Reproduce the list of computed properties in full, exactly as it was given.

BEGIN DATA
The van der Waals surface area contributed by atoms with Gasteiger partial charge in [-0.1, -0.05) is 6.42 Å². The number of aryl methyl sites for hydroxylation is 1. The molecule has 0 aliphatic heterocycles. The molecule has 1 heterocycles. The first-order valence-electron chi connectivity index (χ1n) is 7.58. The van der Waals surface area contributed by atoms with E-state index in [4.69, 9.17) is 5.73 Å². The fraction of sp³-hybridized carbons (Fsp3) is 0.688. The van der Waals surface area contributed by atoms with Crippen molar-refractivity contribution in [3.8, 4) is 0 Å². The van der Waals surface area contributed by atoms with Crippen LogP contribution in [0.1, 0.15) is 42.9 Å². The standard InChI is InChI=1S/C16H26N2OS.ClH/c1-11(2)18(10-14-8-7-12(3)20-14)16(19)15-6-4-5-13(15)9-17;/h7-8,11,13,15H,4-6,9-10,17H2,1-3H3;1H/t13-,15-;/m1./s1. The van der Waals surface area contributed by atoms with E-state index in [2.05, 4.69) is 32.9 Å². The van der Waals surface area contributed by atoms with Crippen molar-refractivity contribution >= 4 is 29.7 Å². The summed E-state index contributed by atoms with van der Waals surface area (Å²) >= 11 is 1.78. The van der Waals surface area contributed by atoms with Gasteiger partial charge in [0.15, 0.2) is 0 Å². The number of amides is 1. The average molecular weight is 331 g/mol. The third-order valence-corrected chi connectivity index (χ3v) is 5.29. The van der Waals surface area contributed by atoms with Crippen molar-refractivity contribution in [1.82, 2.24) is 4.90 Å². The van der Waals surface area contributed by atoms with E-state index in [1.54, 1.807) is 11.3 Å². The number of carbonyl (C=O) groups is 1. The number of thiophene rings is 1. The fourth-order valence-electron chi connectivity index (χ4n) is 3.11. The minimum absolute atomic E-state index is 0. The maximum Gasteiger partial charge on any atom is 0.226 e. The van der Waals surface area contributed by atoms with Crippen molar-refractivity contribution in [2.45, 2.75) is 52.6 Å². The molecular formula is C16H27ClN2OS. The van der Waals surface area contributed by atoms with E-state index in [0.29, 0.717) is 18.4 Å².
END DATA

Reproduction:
The van der Waals surface area contributed by atoms with Gasteiger partial charge in [-0.1, -0.05) is 6.42 Å². The number of aryl methyl sites for hydroxylation is 1. The molecule has 0 aliphatic heterocycles. The molecule has 1 heterocycles. The first-order valence-electron chi connectivity index (χ1n) is 7.58. The van der Waals surface area contributed by atoms with E-state index in [4.69, 9.17) is 5.73 Å². The fraction of sp³-hybridized carbons (Fsp3) is 0.688. The van der Waals surface area contributed by atoms with Crippen molar-refractivity contribution in [3.8, 4) is 0 Å². The van der Waals surface area contributed by atoms with Crippen LogP contribution in [0.1, 0.15) is 42.9 Å². The standard InChI is InChI=1S/C16H26N2OS.ClH/c1-11(2)18(10-14-8-7-12(3)20-14)16(19)15-6-4-5-13(15)9-17;/h7-8,11,13,15H,4-6,9-10,17H2,1-3H3;1H/t13-,15-;/m1./s1. The van der Waals surface area contributed by atoms with E-state index in [2.05, 4.69) is 32.9 Å². The van der Waals surface area contributed by atoms with Crippen molar-refractivity contribution >= 4 is 29.7 Å². The summed E-state index contributed by atoms with van der Waals surface area (Å²) >= 11 is 1.78. The van der Waals surface area contributed by atoms with Gasteiger partial charge in [0.15, 0.2) is 0 Å². The number of amides is 1. The average molecular weight is 331 g/mol. The third-order valence-corrected chi connectivity index (χ3v) is 5.29. The van der Waals surface area contributed by atoms with Crippen molar-refractivity contribution in [1.82, 2.24) is 4.90 Å². The van der Waals surface area contributed by atoms with E-state index in [1.54, 1.807) is 11.3 Å². The number of carbonyl (C=O) groups is 1. The number of thiophene rings is 1. The fourth-order valence-electron chi connectivity index (χ4n) is 3.11. The minimum absolute atomic E-state index is 0. The maximum Gasteiger partial charge on any atom is 0.226 e. The van der Waals surface area contributed by atoms with Crippen molar-refractivity contribution in [2.45, 2.75) is 52.6 Å². The molecular formula is C16H27ClN2OS. The van der Waals surface area contributed by atoms with E-state index in [0.29, 0.717) is 18.4 Å².